Cody Daysailing Recommendations

These guidelines are provided to assist you in ensuring that your boat and experience match the kind of daysail that we are planning.

Note that these are guidelines only, drawn from best practice and practical experience in the Solent and beyond.

The skipper of a sailing dinghy has a legal responsibility for the safety of their crew, and nothing here changes that


Level 1 – Eg, Inland, beach days, local sailing at camp.

Local sailing (in high winds) at Plymouth

Boat
Should have suitable buoyancy so that it will float in the event of a capsize
£3,000,000 liability insurance

Helm
Should be able to manoeuvre boat in forecast conditions without risk of collision.
Be aware of collision avoidance rules – ‘rights of way’
Be able to right boat after capsizing.

Equipment
Buoyancy aids, bailer, paddle, suitable clothing.

If skippering a club boat, a minimum expected competency of  RYA Level 2 or a qualification of equivalent standard, plus regular skippering to maintain skills.


Sailing while reefed on the Solent – Stokes Bay

Level 2 – Eg. Day sailing (anything that involves going somewhere for lunch and then sailing back), inside the bar at Chichester, Salcombe, Helford and Solent from Hurst to Ryde

Boat–
Must be able to be reefed easily whilst afloat. So you can alter the sail area easily to match the conditions.

Helm
Safely handle the boat in F5 winds and moderate sea conditions
Has the knowledge and confidence to reef the boat quickly whilst afloat.
Know where you are and where you need to go by being able to read charts and maps.
Know where on the water to sail to take the most advantage of and to avoid difficulties caused by tides.
Can keep the vessel safe and away from the shore by the proper use of an anchor.

Essential Equipment
Passage plan– In order to know where you are going independently of the OOD briefing, in case an emergency occurs, or you find yourself separated from the rest of the fleet
Proper anchor(not grapnel) of a suitable size with 2m chain and 30m of rode – So you can hold the vessel away from the shore
Whistle– So that you can raise an alarm
Knife– So you can cut ropes in an emergency, also cake and cheese.
Waterproofs and Spare clothingin dry bag – to stay safe and comfortable ina variety of changing weather conditions
Food, Water / hot drinks– maintain morale, energy levels and hydration.
Sun cream
Oars and rowlocks and/or outboard and/or tow rope – 
so you can propel the boat to safety in the event of no wind.
Sturdy bucket  attached to boat on lanyard – So you can empty the boat of water in the event of capsize (applies to non-self-draining vessels)

Consider additional equipment
Mobile phone in waterproof bag – in order to contact emergency services if required
Basic First aid kit
Basic spares for boat – So the boat can remain seaworthy if something breaks or goes wrong
Orienteering compass – So you know roughly the direction home if visibility is suddenly lost
Map/chart – So you know where you are, and can avoid hazards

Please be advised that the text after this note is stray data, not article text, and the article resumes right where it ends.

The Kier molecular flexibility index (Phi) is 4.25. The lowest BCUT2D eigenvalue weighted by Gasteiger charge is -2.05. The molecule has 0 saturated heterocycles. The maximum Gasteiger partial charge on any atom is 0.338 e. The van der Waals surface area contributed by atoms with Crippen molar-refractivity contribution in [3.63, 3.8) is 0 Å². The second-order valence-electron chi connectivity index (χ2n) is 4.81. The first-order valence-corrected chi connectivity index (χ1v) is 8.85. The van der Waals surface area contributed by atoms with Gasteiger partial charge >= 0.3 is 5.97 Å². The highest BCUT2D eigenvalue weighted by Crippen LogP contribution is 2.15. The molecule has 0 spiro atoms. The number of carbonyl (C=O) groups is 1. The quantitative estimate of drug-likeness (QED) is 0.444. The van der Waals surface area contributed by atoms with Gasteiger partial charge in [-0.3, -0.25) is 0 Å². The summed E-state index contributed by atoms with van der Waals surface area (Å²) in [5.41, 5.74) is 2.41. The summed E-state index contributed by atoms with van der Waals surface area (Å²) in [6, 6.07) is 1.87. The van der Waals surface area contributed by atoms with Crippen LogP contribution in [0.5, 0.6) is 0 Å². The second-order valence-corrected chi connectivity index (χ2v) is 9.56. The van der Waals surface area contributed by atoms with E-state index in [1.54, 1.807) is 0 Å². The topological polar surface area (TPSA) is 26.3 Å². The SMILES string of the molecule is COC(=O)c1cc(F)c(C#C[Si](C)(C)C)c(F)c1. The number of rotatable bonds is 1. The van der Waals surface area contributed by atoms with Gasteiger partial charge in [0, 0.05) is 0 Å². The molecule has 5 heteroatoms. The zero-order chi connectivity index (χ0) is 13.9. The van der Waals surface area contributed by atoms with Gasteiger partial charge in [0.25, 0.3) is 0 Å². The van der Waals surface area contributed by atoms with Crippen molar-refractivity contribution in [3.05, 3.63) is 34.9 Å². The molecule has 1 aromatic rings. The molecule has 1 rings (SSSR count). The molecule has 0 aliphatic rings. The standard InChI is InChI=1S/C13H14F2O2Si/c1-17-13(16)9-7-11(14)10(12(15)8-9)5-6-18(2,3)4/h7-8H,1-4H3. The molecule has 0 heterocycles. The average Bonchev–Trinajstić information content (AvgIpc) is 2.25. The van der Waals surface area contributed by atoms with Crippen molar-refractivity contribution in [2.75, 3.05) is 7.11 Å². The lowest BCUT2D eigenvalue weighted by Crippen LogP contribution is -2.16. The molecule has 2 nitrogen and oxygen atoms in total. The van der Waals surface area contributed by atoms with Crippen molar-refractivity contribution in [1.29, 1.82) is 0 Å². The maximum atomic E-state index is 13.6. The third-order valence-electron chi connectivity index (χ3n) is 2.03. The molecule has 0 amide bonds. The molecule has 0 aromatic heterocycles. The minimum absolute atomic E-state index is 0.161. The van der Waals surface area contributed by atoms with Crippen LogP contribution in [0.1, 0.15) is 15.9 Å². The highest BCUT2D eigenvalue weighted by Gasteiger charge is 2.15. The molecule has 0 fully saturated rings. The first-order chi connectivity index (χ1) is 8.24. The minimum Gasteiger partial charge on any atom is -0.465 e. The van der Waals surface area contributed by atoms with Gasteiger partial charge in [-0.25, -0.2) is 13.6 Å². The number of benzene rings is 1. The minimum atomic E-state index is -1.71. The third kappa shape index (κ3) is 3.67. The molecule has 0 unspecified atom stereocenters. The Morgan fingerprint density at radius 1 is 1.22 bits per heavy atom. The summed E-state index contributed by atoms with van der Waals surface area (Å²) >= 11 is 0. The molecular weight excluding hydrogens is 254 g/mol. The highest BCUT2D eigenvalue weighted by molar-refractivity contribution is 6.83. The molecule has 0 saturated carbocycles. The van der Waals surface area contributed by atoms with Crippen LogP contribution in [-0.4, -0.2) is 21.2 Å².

Basic outboard spares – So you can repair the outboard if it stops working.


If skippering a club boat on Level 2 and more adventurous day-sailing, a minimum expected competency of a recently taken RYA Seamanship Certificate or qualification of equivalent standard, plus regular sailing to keep the experience fresh.


Level 3 – Eg. Open water sailing, eg beyond Hurst point and Ryde, outside the bar at Chichester, Salcombe, Helford

Everything for level 1 and 2 plus:

Boat
Be able to sail at the same speed or faster than a well helmed Wanderer (PY1190) – So that you can keep up with the fleet

Helm
Ability to navigate using charts and compass – So you can independently figure out the way home if there is an emergency or you get separated from the fleet

Essential Equipment
Mobile phone in waterproof bag  – in order to contact emergency services if required
Basic First aid kit
Basic spares for boat
– So the boat can remain seaworthy if something breaks or goes wrong
Orienteering compass– So you know roughly the direction home if visibility is suddenly lost
Map/chart– So you know where you are, and can avoid hazards

Consider Additional equipment
Waterproof VHF – So you can contact maritime emergency services
Waterproof torch – So you can show a light if the cruise runs over the expected time
Survival bag – So you can keep a crew member warm in the event of an emergency
Emergency Services Guides – Throw-over-the-side Orange Smoke / Flares / LED Flare– So you can guide emergency services to the scene of an emergency
Emergency rations – So you can survive an emergency for 12 hours

If skippering a club boat on Level 2 and more adventurous day-sailing, a minimum expected competency of a recently taken RYA Seamanship Certificate or qualification of equivalent standard, plus regular sailing to keep the experience fresh.


Level 4 – Multi-day sailing

Essential Equipment
Everything for level 3 plus:
Proper Fenders and Mooring warps, two long and two short – So  you can moor against a pontoon

Consider additional equipment
Second anchor, chain and rode – So you can hold the vessel securely in position
Comprehensive spares/repair kit – So you can mend common issues with equipment